Before tying in the wing, Lefty Kreh dabs the butt ends with glue. This is a step Bob Clouser omits. I'd have to agree with Lefty on this one. In my opinion, the glue really helps make the fly ultra durable.
Tying buck tail down neatly can be a real struggle. Bob offers a tip here that has revolutionized my clousers. He takes two loose wraps to gather the hair, and then pulls straight up with thread tightly to seat it firmly in place. This is hard to demonstrate and photograph by yourself. However, you can see how neatly the hair is tied in here. Also, notice how it tapers toward the hook eye.
When you cover everything with thread wraps it creates a nice slender cone. Remember to use firm pressure here, but don't pull so hard as to flare the hair. The idea is to create a nice vertical profile with the wings to give the illusion of a baitfish.
This next tip is vital to that aspect of the fly. After moving your thread behind the eyes, take a few firm wraps while holding slight upward pressure with the hair pinched between your fingers.
Make open spiral wraps, stopping short of the bend of the hook, and then wrap back forward in front of the eyes. You can see in this picture how the buck tail is fanned vertically, and all of the hair is on top of the shank.
Rotate or invert the fly in your vise, and repeat the same steps as described before.
You'll notice I added some flash to the fly. I didn't describe this step as my intent here isn't a "How To" article. There are lots of videos out there on how to tie a clouser. The point i'm trying to drive home is that there are specific techniques that won't be found in much of the information you will find. Again, notice in this photo how all of the tips I have described have culminated in a nice vertical profile, and tapered head. Build up a nice tapered head to your liking and then whip finish or throw in a couple of half hitches.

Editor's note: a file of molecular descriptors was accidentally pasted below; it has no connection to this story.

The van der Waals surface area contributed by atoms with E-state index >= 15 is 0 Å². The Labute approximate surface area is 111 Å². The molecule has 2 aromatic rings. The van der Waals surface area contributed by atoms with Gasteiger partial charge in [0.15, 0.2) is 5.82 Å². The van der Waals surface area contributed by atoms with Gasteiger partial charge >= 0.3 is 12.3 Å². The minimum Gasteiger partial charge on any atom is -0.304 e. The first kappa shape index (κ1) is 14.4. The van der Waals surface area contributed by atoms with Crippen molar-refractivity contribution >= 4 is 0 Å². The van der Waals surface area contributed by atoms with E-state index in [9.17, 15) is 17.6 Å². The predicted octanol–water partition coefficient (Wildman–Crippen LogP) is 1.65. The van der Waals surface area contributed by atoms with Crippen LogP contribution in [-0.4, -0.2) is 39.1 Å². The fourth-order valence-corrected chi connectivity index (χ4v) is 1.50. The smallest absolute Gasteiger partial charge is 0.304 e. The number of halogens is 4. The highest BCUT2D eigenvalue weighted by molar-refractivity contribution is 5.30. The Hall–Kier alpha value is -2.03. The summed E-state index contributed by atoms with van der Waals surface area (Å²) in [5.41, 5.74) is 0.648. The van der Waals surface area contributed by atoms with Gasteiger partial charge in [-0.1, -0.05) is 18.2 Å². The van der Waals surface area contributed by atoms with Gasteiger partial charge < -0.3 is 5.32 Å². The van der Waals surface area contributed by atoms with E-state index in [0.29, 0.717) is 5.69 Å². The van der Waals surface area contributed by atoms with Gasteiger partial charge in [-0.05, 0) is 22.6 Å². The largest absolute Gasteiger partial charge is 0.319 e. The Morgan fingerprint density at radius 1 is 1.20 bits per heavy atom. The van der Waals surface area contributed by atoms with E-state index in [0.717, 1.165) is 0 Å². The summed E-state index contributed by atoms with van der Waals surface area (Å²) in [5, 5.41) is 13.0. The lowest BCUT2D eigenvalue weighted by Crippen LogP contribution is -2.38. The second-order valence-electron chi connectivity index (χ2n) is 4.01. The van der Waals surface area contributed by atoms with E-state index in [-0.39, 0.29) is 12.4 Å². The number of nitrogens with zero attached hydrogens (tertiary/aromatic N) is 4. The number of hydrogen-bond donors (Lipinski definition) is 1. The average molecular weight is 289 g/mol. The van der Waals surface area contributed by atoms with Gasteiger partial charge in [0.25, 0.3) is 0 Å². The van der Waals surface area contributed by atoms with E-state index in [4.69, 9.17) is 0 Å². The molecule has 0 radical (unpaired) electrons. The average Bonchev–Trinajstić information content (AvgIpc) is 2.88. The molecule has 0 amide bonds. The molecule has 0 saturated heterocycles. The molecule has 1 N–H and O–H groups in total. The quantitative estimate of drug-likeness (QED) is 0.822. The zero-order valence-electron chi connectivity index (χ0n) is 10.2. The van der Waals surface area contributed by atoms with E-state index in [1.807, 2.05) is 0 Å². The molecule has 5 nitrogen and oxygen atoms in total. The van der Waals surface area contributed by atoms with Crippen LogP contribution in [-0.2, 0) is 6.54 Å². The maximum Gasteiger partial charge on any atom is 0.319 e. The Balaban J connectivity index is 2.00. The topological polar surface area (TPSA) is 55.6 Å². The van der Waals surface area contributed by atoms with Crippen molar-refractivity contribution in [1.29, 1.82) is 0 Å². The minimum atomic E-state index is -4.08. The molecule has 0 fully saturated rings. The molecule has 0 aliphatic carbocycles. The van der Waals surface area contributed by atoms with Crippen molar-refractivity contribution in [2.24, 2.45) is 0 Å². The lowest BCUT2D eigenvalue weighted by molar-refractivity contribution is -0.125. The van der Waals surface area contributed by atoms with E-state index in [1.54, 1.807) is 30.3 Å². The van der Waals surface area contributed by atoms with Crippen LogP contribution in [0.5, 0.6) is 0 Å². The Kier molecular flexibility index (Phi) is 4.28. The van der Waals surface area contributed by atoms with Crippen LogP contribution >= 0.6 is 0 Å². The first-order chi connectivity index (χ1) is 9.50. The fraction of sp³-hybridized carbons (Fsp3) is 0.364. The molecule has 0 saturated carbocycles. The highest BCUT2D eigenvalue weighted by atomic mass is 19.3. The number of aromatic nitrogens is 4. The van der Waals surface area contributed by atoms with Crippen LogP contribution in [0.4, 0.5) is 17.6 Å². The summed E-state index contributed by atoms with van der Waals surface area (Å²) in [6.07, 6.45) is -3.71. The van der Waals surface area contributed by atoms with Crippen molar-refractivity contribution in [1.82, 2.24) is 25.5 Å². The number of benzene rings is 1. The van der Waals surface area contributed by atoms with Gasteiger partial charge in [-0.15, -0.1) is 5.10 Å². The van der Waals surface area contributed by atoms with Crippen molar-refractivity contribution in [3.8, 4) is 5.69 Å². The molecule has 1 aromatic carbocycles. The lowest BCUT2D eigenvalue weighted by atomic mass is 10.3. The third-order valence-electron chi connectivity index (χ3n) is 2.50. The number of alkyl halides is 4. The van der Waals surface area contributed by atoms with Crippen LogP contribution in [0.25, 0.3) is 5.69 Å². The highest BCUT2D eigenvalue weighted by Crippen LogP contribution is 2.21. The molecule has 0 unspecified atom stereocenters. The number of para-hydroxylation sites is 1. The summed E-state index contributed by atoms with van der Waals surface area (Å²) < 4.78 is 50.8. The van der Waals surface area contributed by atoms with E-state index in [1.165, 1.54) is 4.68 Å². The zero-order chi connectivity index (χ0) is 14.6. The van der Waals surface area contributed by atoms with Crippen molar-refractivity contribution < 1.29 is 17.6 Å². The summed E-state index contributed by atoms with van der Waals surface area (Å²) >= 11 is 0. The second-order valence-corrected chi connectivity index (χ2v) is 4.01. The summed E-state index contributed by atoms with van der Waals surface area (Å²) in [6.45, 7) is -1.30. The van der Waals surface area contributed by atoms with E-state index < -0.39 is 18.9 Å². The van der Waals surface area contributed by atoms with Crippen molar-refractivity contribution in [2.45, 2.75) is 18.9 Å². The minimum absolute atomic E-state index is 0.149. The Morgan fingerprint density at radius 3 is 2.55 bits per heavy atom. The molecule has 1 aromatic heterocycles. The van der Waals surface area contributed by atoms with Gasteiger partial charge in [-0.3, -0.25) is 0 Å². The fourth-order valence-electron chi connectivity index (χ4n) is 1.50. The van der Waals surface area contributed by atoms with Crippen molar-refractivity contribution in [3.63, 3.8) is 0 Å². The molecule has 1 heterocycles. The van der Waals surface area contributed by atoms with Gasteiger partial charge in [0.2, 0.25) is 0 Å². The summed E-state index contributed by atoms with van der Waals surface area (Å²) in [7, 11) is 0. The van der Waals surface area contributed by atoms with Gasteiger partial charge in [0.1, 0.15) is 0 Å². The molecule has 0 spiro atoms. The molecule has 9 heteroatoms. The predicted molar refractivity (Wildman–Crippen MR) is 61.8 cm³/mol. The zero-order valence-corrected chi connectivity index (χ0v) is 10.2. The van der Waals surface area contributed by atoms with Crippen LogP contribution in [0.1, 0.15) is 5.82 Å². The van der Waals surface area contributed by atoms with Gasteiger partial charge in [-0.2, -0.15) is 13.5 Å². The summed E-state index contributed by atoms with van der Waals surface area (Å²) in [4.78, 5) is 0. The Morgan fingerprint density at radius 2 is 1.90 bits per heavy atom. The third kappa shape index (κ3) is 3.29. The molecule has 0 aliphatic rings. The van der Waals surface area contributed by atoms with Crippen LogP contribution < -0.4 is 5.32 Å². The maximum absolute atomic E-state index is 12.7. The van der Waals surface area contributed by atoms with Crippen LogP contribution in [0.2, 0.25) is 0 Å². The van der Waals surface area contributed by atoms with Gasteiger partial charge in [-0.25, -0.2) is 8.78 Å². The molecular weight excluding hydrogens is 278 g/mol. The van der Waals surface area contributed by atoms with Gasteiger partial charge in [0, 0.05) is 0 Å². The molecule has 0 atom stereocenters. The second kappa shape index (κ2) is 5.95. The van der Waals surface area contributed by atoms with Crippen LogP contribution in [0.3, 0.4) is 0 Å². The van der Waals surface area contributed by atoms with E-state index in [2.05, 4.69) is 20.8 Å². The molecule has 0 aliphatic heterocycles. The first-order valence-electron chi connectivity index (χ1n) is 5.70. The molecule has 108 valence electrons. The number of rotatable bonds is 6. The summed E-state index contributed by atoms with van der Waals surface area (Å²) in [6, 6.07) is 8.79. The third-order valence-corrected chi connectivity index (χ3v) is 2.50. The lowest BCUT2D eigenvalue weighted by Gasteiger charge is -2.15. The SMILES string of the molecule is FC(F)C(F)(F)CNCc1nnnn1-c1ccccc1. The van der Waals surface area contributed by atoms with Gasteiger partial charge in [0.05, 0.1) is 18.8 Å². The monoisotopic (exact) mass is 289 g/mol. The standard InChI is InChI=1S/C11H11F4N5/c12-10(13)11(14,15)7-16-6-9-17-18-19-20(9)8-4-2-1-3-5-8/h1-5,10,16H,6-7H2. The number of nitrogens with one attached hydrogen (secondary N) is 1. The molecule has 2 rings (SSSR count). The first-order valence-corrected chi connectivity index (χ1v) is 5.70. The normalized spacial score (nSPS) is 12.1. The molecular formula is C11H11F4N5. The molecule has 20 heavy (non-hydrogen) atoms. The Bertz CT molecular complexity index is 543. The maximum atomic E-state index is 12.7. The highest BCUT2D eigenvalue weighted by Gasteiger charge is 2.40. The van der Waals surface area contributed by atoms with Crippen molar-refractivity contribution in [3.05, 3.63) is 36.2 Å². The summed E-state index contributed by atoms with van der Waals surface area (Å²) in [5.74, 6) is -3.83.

Apply Salley Hansens along the bottom of the hook shank, over the eyes, and then to the head of the fly. Rotate the fly slowly for 20-30 seconds to even out the glue as it cures.
The finished fly is sparse, has a nice vertical profile, and looks great. That's really an important note. A fly that has a nice, clean, fishy look inspires confidence. If you have confidence in your fly, you stay sharp, and you fish better. It's a simple fact.
Something you will often see both Bob and Lefty do is run a fly through their mouth to wet it out and expose its true profile. This is a size 2 clouser I have tied and in my opinion has a great minnow profile. I will readily admit many of my attempts at clousers over the years haven't turned out nearly as well. That was mostly because I didn't really understand the design of the fly. Furthermore, I didn't know any of these tips. It's amazing to me how many of these new patterns are nothing more than material on a hook. It may look good. It may even catch some fish, but when you listen to someone like Bob Clouser describe how his fly was developed, you begin to understand that every little step plays a very important roll in the design and functionality of the fly. It's track record is indisputable. I have personally caught smallmouth on this color combination, and tied a purple and black version that redfish can't resist. By varying the weight, and color combination, you can tie a fly that you can fish in almost any situation. For a busy man like myself that's a winner all day. Thank you, Bob Clouser, for sharing your Clouser Minnow.